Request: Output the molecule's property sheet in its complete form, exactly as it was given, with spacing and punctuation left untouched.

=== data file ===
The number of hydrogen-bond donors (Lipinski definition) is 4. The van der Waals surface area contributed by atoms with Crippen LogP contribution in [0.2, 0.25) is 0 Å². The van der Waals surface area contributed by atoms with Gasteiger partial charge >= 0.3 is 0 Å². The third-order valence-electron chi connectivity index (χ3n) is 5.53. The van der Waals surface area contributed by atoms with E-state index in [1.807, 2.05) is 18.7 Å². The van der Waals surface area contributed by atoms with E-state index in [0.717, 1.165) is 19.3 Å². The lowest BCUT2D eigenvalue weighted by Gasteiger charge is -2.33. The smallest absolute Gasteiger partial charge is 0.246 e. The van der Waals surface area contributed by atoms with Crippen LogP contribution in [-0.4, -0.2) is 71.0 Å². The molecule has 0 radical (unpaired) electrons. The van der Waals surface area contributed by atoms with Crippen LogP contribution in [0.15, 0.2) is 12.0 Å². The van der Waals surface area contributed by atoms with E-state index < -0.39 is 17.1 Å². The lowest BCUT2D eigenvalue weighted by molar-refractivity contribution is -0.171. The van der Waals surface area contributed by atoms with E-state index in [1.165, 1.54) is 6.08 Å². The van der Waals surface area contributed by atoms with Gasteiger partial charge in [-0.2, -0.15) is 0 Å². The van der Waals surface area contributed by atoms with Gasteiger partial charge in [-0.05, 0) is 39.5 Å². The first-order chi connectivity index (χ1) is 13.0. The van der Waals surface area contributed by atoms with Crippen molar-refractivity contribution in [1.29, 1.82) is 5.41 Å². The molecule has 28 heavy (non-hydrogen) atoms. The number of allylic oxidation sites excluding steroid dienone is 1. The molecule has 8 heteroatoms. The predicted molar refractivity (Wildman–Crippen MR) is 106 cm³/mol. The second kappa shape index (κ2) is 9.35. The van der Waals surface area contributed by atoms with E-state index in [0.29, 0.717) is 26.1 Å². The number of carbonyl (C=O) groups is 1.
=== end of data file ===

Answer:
The number of hydrogen-bond donors (Lipinski definition) is 4. The van der Waals surface area contributed by atoms with Crippen LogP contribution in [0.2, 0.25) is 0 Å². The van der Waals surface area contributed by atoms with Gasteiger partial charge >= 0.3 is 0 Å². The third-order valence-electron chi connectivity index (χ3n) is 5.53. The van der Waals surface area contributed by atoms with E-state index in [1.807, 2.05) is 18.7 Å². The van der Waals surface area contributed by atoms with E-state index in [0.717, 1.165) is 19.3 Å². The lowest BCUT2D eigenvalue weighted by Gasteiger charge is -2.33. The smallest absolute Gasteiger partial charge is 0.246 e. The van der Waals surface area contributed by atoms with Crippen LogP contribution in [-0.4, -0.2) is 71.0 Å². The molecule has 0 radical (unpaired) electrons. The van der Waals surface area contributed by atoms with Crippen LogP contribution in [0.15, 0.2) is 12.0 Å². The van der Waals surface area contributed by atoms with E-state index < -0.39 is 17.1 Å². The lowest BCUT2D eigenvalue weighted by molar-refractivity contribution is -0.171. The van der Waals surface area contributed by atoms with E-state index in [1.165, 1.54) is 6.08 Å². The van der Waals surface area contributed by atoms with Gasteiger partial charge in [-0.2, -0.15) is 0 Å². The van der Waals surface area contributed by atoms with Gasteiger partial charge in [-0.05, 0) is 39.5 Å². The first-order chi connectivity index (χ1) is 13.0. The van der Waals surface area contributed by atoms with Crippen molar-refractivity contribution in [1.29, 1.82) is 5.41 Å². The molecule has 28 heavy (non-hydrogen) atoms. The number of allylic oxidation sites excluding steroid dienone is 1. The molecule has 8 heteroatoms. The predicted molar refractivity (Wildman–Crippen MR) is 106 cm³/mol. The second kappa shape index (κ2) is 9.35. The van der Waals surface area contributed by atoms with E-state index in [0.29, 0.717) is 26.1 Å². The number of carbonyl (C=O) groups is 1.